Take the Next Mountain

It feels like a high wire act. That balance between having Big Faith and Walking Humbly with your God. It’s funny, last Sunday I taught a Sunday school lesson about the faith of Caleb, then heard a sermon about humility. As believers, we’ve got to grab a hold of both. Really, they are not opposing things.

Yet, there are rocky shoals threatening on every side

There’s  the “Name it/Claim it” trope, thinking that somehow everything we envision will come to us by some universal law.

Or we could get caught up in a mistrust that God is faithful to keep his promises or a theology of false humility that doesn’t really believe that He is Good and has good intentions towards His children.

What is the thing that advances Christ’s dominion over all things? What is the thing you cannot do in your own strength? What is the thing that you must fully throw yourself on the mercy of God in order to do. That thing is your “by faith”.

I have friends who have, by faith, laid down their desire for marriage in order to better serve the Lord. Others, by faith, raise large, God fearing families. By faith, some men leave certain income for full time ministry. By faith, families raise thousands of dollars for international adoption, leave comfortable homes for the mission field, or plant inner city churches. In those cases, it is not vanity but a Caleb like obedience that says: “Take the next mountain”.

I remember a  retreat I was on around the time I was 21. We were told to write down everything we wanted to do and have for our lives. We were then told to cross off anything that we could accomplish in or by our own strength, leaving only the impossible.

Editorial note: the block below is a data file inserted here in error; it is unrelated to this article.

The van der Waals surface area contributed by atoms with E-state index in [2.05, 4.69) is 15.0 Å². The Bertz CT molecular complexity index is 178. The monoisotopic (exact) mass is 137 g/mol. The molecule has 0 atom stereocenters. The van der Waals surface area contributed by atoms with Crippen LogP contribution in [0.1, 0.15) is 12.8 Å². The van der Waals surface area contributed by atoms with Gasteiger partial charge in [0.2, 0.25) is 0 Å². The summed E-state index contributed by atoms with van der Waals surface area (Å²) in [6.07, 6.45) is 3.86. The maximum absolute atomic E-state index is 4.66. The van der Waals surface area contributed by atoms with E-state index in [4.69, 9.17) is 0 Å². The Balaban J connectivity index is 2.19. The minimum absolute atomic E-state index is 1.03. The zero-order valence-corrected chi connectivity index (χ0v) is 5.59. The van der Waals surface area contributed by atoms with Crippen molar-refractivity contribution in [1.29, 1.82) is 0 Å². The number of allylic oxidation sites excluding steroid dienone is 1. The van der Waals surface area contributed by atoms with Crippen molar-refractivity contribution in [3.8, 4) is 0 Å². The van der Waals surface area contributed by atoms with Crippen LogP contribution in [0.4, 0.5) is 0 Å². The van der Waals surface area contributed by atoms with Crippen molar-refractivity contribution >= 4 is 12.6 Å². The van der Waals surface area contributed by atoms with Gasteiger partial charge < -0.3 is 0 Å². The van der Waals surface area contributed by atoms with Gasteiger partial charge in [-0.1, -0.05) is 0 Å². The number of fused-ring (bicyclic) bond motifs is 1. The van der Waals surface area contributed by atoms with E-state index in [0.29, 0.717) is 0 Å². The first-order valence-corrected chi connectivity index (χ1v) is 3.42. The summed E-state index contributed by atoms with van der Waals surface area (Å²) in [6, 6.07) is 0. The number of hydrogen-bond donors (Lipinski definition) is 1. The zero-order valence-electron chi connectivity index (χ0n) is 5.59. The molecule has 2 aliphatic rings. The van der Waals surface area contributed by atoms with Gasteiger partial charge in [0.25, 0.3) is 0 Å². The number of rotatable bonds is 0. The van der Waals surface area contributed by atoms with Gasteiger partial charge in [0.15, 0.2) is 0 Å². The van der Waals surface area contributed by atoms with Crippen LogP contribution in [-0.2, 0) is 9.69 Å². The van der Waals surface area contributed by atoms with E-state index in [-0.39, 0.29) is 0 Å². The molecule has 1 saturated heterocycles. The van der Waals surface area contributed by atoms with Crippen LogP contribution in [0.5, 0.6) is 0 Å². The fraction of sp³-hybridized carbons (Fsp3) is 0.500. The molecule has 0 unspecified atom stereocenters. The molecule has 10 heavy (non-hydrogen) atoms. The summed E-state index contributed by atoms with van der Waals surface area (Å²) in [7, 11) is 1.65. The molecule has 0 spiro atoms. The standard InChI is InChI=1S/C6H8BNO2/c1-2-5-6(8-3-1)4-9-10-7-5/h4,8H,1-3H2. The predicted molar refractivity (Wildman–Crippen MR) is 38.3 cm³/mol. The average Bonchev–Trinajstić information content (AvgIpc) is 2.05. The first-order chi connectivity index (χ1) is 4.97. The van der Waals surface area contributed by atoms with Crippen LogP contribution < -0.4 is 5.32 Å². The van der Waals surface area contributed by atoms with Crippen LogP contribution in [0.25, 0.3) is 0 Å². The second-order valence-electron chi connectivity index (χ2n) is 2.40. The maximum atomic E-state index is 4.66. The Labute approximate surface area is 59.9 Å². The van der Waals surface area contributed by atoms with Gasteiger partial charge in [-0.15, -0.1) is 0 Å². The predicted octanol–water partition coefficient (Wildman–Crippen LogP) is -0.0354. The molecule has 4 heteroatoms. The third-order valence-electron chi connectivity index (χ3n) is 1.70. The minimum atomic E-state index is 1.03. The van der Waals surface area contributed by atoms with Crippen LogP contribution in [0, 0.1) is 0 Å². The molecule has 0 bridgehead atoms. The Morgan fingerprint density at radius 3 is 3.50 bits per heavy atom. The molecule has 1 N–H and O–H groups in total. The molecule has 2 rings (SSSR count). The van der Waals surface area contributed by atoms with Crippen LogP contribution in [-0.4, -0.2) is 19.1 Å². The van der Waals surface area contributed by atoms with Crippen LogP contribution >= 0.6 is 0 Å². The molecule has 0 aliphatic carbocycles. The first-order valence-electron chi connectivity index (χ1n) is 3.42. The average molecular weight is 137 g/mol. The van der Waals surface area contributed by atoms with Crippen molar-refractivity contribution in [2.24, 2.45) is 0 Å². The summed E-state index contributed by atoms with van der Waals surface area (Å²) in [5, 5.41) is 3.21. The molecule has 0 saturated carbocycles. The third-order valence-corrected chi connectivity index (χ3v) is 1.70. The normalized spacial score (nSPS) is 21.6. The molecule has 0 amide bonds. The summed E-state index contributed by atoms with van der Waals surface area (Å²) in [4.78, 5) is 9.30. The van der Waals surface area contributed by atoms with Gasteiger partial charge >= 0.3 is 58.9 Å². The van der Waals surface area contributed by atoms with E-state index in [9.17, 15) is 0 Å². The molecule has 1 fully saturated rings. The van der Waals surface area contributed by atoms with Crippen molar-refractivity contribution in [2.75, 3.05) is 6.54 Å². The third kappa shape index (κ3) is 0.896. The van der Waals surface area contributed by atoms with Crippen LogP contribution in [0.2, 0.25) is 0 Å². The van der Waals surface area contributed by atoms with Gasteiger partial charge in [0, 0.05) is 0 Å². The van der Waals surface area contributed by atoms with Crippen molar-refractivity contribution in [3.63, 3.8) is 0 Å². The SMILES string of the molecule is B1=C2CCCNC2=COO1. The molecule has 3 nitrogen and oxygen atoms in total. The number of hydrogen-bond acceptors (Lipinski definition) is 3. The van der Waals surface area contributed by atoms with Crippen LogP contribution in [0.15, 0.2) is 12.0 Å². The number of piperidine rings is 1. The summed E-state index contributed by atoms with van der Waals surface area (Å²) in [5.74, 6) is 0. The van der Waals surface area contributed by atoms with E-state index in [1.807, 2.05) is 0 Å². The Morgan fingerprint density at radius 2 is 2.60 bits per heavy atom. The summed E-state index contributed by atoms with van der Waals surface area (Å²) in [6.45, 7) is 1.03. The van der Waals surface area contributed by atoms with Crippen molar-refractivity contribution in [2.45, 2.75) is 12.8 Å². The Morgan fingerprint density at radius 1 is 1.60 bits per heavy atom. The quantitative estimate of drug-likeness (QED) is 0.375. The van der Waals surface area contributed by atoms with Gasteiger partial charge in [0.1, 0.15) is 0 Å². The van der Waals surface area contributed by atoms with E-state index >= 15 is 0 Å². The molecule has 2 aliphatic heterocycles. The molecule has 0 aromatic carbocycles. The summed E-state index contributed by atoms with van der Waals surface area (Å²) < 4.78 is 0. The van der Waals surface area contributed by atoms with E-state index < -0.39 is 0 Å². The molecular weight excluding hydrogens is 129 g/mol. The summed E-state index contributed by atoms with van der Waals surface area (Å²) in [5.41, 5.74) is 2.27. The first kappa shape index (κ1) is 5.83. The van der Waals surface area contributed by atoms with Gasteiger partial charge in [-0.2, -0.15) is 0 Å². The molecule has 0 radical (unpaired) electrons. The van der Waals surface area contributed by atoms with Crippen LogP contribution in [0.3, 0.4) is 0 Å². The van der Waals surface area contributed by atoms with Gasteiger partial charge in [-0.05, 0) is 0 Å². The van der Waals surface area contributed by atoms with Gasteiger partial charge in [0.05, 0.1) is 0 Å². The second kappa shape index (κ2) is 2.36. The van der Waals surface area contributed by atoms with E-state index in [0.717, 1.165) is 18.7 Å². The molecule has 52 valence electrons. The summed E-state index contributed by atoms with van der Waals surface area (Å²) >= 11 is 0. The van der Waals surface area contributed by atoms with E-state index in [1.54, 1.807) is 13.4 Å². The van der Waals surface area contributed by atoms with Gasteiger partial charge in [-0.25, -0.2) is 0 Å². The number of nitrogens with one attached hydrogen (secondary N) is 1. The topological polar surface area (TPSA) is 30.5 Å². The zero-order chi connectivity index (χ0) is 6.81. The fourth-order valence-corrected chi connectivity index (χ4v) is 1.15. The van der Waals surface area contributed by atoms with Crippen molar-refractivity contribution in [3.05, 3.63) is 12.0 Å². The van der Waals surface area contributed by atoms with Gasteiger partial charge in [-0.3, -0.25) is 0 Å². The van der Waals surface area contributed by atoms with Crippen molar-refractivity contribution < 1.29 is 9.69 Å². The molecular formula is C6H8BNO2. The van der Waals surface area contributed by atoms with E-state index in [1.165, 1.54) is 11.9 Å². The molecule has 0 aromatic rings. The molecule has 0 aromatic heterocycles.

At the time, the only things left on my list were this:

  1. Get married. I figured it would take a miracle to find someone I wanted to marry that also wanted to marry (overweight, independent, outspoken, kinda crazy) me.
  2. Raise children in the nurture and admonition of the Lord (I was supposedly infertile and my family background was all over the map. Would I even be allowed to adopt?)
  3. Write books that inspire kids to seek the Lord. I didn’t know how to write. I never finished college. I had no self discipline. Writing a book seemed like an impossible thing that I would never accomplish.

Sixteen years later, I am happily married with children by both birth and adoption. We homeschool. We are getting ready to jump back into foster parenting. I write. Not very well, but I’ve finished two books.  Mostly tripe.  The writing thing WILL take some work and persistence on my part, but the next mountain is in view.

It strikes me that a certain boldness is required for each of these endeavors. I often feel like a grasshopper compared to other wives, other mothers, other writers. Who am I to presume to homeschool my kids? Who am I to think I can take other children into my home? Who am I to think anybody will ever want to read something that I write? I see my failings and the imperfections in my offerings.

The real question is: Who am I to judge or compare myself to another servant?

It doesn’t matter who I am. It matters who He is, and who He has called me to be. I just have to keep moving towards the next mountain.

I write this as I struggle through, as I doubt, as I try to steer clear of the rapids. I write this for you, whoever you are, to encourage you not to shrink back. He is faithful.


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